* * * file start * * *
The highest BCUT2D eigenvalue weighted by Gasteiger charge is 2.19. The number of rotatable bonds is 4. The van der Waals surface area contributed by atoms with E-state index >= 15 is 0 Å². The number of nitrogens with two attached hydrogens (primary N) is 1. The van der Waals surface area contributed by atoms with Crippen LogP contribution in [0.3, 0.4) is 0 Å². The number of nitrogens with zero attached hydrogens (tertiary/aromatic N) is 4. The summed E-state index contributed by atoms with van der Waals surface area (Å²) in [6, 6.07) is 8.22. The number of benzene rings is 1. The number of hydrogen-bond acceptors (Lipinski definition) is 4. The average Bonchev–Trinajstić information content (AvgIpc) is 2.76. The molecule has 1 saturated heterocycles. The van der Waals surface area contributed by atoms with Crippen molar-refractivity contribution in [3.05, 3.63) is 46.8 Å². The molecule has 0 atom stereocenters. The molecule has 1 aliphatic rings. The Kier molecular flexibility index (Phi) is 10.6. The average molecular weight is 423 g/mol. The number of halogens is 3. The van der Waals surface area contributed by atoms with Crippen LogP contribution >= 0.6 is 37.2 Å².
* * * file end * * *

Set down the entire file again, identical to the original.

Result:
The highest BCUT2D eigenvalue weighted by Gasteiger charge is 2.19. The number of rotatable bonds is 4. The van der Waals surface area contributed by atoms with E-state index >= 15 is 0 Å². The number of nitrogens with two attached hydrogens (primary N) is 1. The van der Waals surface area contributed by atoms with Crippen LogP contribution in [0.3, 0.4) is 0 Å². The number of nitrogens with zero attached hydrogens (tertiary/aromatic N) is 4. The summed E-state index contributed by atoms with van der Waals surface area (Å²) in [6, 6.07) is 8.22. The number of benzene rings is 1. The number of hydrogen-bond acceptors (Lipinski definition) is 4. The average Bonchev–Trinajstić information content (AvgIpc) is 2.76. The molecule has 1 saturated heterocycles. The van der Waals surface area contributed by atoms with Crippen molar-refractivity contribution in [3.05, 3.63) is 46.8 Å². The molecule has 0 atom stereocenters. The molecule has 1 aliphatic rings. The Kier molecular flexibility index (Phi) is 10.6. The average molecular weight is 423 g/mol. The number of halogens is 3. The van der Waals surface area contributed by atoms with Crippen LogP contribution >= 0.6 is 37.2 Å².